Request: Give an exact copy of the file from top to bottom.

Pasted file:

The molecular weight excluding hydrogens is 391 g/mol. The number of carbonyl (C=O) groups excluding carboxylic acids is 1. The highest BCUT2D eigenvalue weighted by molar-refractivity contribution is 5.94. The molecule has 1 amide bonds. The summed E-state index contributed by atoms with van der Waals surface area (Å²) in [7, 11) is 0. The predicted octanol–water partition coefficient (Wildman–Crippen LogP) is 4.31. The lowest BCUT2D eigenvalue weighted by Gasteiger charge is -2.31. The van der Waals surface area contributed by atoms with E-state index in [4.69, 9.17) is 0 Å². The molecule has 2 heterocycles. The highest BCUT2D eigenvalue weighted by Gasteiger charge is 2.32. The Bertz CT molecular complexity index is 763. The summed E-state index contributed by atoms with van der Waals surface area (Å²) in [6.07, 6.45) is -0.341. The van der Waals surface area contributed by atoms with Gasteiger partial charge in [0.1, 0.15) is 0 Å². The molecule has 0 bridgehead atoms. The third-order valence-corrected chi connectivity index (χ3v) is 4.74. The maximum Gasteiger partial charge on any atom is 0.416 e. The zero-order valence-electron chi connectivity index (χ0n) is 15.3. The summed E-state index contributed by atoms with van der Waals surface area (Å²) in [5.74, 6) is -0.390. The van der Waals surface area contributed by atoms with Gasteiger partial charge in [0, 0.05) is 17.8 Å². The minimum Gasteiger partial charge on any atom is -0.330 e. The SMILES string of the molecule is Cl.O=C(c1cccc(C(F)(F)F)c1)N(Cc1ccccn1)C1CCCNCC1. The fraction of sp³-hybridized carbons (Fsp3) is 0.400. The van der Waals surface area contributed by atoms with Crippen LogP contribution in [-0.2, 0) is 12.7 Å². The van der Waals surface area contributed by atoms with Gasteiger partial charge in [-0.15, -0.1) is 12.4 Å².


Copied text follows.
The molecular weight excluding hydrogens is 391 g/mol. The number of carbonyl (C=O) groups excluding carboxylic acids is 1. The highest BCUT2D eigenvalue weighted by molar-refractivity contribution is 5.94. The molecule has 1 amide bonds. The summed E-state index contributed by atoms with van der Waals surface area (Å²) in [7, 11) is 0. The predicted octanol–water partition coefficient (Wildman–Crippen LogP) is 4.31. The lowest BCUT2D eigenvalue weighted by Gasteiger charge is -2.31. The van der Waals surface area contributed by atoms with E-state index in [4.69, 9.17) is 0 Å². The molecule has 2 heterocycles. The highest BCUT2D eigenvalue weighted by Gasteiger charge is 2.32. The Bertz CT molecular complexity index is 763. The summed E-state index contributed by atoms with van der Waals surface area (Å²) in [6.07, 6.45) is -0.341. The van der Waals surface area contributed by atoms with Gasteiger partial charge in [0.1, 0.15) is 0 Å². The molecule has 0 bridgehead atoms. The third-order valence-corrected chi connectivity index (χ3v) is 4.74. The maximum Gasteiger partial charge on any atom is 0.416 e. The zero-order valence-electron chi connectivity index (χ0n) is 15.3. The summed E-state index contributed by atoms with van der Waals surface area (Å²) in [5.74, 6) is -0.390. The van der Waals surface area contributed by atoms with Gasteiger partial charge in [0, 0.05) is 17.8 Å². The minimum Gasteiger partial charge on any atom is -0.330 e. The SMILES string of the molecule is Cl.O=C(c1cccc(C(F)(F)F)c1)N(Cc1ccccn1)C1CCCNCC1. The fraction of sp³-hybridized carbons (Fsp3) is 0.400. The van der Waals surface area contributed by atoms with Crippen LogP contribution in [-0.2, 0) is 12.7 Å². The van der Waals surface area contributed by atoms with Gasteiger partial charge in [-0.15, -0.1) is 12.4 Å².